ALBANY, NY (01/22/2018) (readMedia)-- Please Note: Dated Material. Do not run after February 21, 2018
New York State Writers Institute Fellow and award-winning author James Lasdun will conduct a writing workshop on fiction during the spring 2018 semester.
Sponsored by the NYS Writers Institute, the workshop will take place on the University at Albany's uptown campus for eight sessions on Wednesday nights (March 28, April 4, 11, 18, 25, May 2, 9, 16) from 6 to 9 p.m., and is offered for non-credit, free of charge for non-University students. Admission to the workshop is based on the submission of writing samples. There will also be opportunities for individual student conferences.
Enrollment is limited to twelve students.
The focus will be on detailed discussion of students' work but there will also be readings from published novels, novellas, and short stories. These will range from the classic to the contemporary, and will be selected with a view to broadening the discussion of topics such as character, plot, style, and form, as they arise. Participants will be expected to be strongly self-motivated and to submit two works of up to twenty pages each over the course of the semester. These may be short stories or excerpts from longer works.
Complete information on the workshop and submission guidelines may be obtained by calling the Institute at 518-442-5620 or by visiting the Institute's website at nyswritersinstitute.org
James Lasdun is a fiction writer, poet, and screenwriter. Born and raised in England, Lasdun has received awards and critical praise for his work on both sides of the Atlantic. Critic James Wood has said, "James Lasdun seems to me to be one of the secret gardens of English writing . . . When we read him we know what language is for."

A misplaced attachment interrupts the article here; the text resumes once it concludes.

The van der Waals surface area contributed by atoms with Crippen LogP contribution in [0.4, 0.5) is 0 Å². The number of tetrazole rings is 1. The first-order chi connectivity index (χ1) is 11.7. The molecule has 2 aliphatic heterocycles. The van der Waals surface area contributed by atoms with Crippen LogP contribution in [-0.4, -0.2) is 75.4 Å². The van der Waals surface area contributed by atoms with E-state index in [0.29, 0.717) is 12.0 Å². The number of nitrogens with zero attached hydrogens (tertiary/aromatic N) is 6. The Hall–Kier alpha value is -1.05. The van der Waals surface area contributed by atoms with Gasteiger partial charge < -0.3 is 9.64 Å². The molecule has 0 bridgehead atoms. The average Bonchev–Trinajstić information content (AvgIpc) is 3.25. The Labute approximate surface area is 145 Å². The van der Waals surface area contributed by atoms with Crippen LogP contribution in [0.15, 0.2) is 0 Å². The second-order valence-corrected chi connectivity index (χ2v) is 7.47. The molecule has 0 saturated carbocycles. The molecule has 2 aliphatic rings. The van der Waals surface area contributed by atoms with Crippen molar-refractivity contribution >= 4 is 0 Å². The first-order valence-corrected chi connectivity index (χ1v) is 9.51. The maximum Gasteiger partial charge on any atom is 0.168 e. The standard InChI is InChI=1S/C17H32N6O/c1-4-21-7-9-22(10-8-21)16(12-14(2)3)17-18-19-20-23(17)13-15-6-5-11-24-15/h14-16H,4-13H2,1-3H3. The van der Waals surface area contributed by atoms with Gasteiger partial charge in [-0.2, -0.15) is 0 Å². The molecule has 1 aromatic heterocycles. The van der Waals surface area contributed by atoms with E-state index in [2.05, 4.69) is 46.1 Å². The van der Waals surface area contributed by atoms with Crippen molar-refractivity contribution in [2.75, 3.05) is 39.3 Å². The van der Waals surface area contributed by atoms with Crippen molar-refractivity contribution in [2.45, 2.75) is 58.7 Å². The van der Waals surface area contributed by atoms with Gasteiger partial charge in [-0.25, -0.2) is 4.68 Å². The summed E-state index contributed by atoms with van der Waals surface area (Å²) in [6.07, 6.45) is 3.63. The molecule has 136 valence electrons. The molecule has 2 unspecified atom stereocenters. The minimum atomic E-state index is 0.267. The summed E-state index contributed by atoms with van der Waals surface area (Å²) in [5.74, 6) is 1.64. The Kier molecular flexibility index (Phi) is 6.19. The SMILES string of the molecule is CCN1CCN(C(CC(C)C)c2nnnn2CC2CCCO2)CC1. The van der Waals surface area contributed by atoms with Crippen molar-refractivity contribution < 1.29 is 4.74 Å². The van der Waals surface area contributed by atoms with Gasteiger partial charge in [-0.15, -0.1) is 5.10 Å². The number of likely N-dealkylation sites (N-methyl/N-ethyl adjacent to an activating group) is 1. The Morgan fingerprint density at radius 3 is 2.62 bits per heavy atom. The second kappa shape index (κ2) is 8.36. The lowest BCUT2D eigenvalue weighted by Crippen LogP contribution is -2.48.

Lasdun's newest publications are the psychological thriller The Fall Guy (2016), and the poetry volume Bluestone: New and Selected Poems (2015). The Wall Street Journal called The Fall Guy "Elegant and disturbing... This simple-seeming novel, so graceful in its unfolding, proves dense with psychological detail and sly social observations," and the New York Times Book Review said "This is exactly what a literary thriller should be: intelligent, careful, swift, unsettling." J. D. McClatchy described the poems in Bluestone as "...heady with astonishing details and exhilarating language, yet in the core of each is a steel rod of precision and moral depth. ... Here is the rare book-essential on every shelf, in every soul."
Lasdun's novels include The Horned Man (2002), which was a New York Times Notable Book and an Economist Best Book of the Year, and the political thriller Seven Lies (2005), which was long-listed for the Man-Booker Prize.
Give Me Everything You Have (2013), is a nonfiction account of Lasdun's experience of being harassed and stalked (electronically) by a former writing student. Publishers Weekly named it a December 2012 "Pick of the Week," and said, "This subtle, compassionate take on the subject is rife with insights into the current cyberculture's cult of anonymity, as well as the power, failure, and magic of writing."
His most recent story collection, It's Beginning to Hurt, published in 2009, was listed by The Atlantic Monthly as number four of its top five books of 2009.
For additional information contact the Writers Institute at 518-442-5620 or online at http://nyswritersinstitute.org